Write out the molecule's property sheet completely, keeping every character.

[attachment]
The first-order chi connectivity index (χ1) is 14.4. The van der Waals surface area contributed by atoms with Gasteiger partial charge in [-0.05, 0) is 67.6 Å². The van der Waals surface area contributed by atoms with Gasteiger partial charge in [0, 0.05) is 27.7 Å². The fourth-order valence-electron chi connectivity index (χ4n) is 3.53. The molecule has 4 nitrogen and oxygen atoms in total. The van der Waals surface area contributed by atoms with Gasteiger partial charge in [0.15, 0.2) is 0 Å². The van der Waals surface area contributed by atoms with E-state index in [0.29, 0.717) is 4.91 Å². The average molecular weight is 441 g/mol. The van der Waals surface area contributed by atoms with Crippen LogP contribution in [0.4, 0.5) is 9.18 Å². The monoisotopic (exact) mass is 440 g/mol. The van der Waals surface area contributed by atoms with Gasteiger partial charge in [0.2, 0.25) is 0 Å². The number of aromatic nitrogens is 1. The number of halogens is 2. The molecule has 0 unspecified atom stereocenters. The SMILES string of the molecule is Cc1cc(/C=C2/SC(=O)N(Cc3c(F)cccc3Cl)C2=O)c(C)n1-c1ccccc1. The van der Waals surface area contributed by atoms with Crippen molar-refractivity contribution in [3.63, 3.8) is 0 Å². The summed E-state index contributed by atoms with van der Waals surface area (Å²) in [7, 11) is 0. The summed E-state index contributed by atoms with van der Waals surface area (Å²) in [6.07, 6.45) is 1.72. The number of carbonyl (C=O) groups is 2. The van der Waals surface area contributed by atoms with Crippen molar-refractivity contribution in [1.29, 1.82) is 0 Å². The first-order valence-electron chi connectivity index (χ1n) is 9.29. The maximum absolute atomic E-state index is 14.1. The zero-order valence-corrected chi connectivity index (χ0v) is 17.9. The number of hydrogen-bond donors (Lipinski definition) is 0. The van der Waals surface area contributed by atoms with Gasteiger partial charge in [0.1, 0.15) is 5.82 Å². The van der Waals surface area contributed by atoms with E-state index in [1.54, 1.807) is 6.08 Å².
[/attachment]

The first-order chi connectivity index (χ1) is 14.4. The van der Waals surface area contributed by atoms with Gasteiger partial charge in [-0.05, 0) is 67.6 Å². The van der Waals surface area contributed by atoms with Gasteiger partial charge in [0, 0.05) is 27.7 Å². The fourth-order valence-electron chi connectivity index (χ4n) is 3.53. The molecule has 4 nitrogen and oxygen atoms in total. The van der Waals surface area contributed by atoms with Gasteiger partial charge in [0.15, 0.2) is 0 Å². The van der Waals surface area contributed by atoms with E-state index in [0.29, 0.717) is 4.91 Å². The average molecular weight is 441 g/mol. The van der Waals surface area contributed by atoms with Crippen LogP contribution in [0.4, 0.5) is 9.18 Å². The monoisotopic (exact) mass is 440 g/mol. The van der Waals surface area contributed by atoms with Gasteiger partial charge in [0.2, 0.25) is 0 Å². The number of aromatic nitrogens is 1. The number of halogens is 2. The molecule has 0 unspecified atom stereocenters. The SMILES string of the molecule is Cc1cc(/C=C2/SC(=O)N(Cc3c(F)cccc3Cl)C2=O)c(C)n1-c1ccccc1. The van der Waals surface area contributed by atoms with Crippen molar-refractivity contribution in [3.63, 3.8) is 0 Å². The summed E-state index contributed by atoms with van der Waals surface area (Å²) in [7, 11) is 0. The summed E-state index contributed by atoms with van der Waals surface area (Å²) in [6.07, 6.45) is 1.72. The number of carbonyl (C=O) groups is 2. The van der Waals surface area contributed by atoms with Crippen molar-refractivity contribution in [1.29, 1.82) is 0 Å². The first-order valence-electron chi connectivity index (χ1n) is 9.29. The maximum absolute atomic E-state index is 14.1. The zero-order valence-corrected chi connectivity index (χ0v) is 17.9. The number of hydrogen-bond donors (Lipinski definition) is 0. The van der Waals surface area contributed by atoms with Gasteiger partial charge in [0.1, 0.15) is 5.82 Å². The van der Waals surface area contributed by atoms with E-state index in [1.54, 1.807) is 6.08 Å².